We Didn’t Own An Ipad! Funny Video

 

 

 

Children growing up during the 1970s remember!

 

“I remember when we first got an automatic washing machine. We all sat on the floor and watched it go round for one full load. It was better than watching t.v.  We had only three channels and no way of recording programmes. You watched live or not at all. The audience for the most popular programmes was enormous, in a way that’s inconceivable now except for things like the Olympics and state funerals/weddings.Taping things off the radio when they played the charts on a Sunday night, trying not to get the D.J. talking over the intro.I was trying to explain to my son that there were no mobile phones, no internet, no iPods or iPads, no computers when I was a child. TV only had 3 channels and closed down half the day and all night, and we didn’t have videos in any homes that I knew of, either. He couldn’t begin to get his head around it. With such limited entertainment available, people developed a real fondness for what was on offer. We had lots of good adverts on TV – The Milk Tray man and the man sneaking down in the middle of the night to get R. White’s lemonade out of the fridge.

 

Those weird foreign children’s serials the BBC put on (although that may have been more in the 60s) – Belle and Sebastian,White Horses and the daddy of them all – The Singing Ringing Tree. I think they dubbed them, as you couldn’t really expect tiny children to read subtitles. But somehow you could still hear the original dialogue underneath – is that right?!”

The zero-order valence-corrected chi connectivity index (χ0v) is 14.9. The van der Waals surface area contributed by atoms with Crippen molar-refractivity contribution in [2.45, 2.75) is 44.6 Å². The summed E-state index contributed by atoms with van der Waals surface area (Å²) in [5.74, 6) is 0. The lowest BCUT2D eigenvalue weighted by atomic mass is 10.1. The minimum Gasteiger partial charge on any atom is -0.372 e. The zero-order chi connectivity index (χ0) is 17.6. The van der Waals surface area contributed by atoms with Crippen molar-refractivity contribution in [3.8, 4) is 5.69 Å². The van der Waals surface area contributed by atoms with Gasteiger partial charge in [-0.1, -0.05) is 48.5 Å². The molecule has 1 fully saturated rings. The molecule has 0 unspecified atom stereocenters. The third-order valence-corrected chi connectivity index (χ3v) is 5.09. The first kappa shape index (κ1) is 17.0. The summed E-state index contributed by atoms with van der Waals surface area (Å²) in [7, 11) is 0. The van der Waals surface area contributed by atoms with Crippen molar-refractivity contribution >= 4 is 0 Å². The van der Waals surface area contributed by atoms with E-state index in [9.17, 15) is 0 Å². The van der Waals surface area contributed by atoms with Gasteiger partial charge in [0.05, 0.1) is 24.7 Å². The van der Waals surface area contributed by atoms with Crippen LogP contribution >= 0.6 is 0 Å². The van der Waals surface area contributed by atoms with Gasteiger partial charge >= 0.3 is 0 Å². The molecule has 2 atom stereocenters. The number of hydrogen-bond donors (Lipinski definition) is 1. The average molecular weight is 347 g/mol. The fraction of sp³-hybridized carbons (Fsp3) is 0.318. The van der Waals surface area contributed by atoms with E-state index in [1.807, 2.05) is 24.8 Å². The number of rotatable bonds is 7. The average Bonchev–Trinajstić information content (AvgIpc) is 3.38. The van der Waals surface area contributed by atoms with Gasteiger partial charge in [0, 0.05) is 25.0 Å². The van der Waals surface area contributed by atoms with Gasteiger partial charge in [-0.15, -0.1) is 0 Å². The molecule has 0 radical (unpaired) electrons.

Calling Swap Shop on 01 811 8055. Or, in reality, watching  “Swap Shop” and being really envious of those children that were actually allowed to use the phone.

….

 And where were your Parents?
Parenting methods were more laissez-faire. My mum and dad used to drive to the pub and leave me in the car with a bottle of pop and a packet of crisps whilst they sat inside.I always travelled alone on flights, mum and dad went straight down the back to smoke and drink in the rear seats. I saw them at take off and landing.

 

 

“And no-one had a clue when it came to health and safety. Sitting on my mum’s lap in the front seat of the car. No seat belts. Ever. Standing up in the car with head out the sunroof. Or sitting in the back of the car close to the rear window.  Our local play park was a death trap. The slide was very, very, very high and there was no padded stuff or even grass – just rock hard concrete or tarmac. The climbing frame looked like it had been constructed using scaffolding poles. Also,  1970s style had a certain ‘je ne sais quoi‘ about it. Dad wore medallions and drove a Firebird Trans Am with an eagle on the bonnet. Mum said you could hear it coming five minutes before arrival. Flicked-out hair-dos done with curling-tongs and before any sort of gel or mousse had been invented. People describe the 70s as the decade that taste forgot. Au contraire. It was massively stuffed with taste. Just not, well…the best.”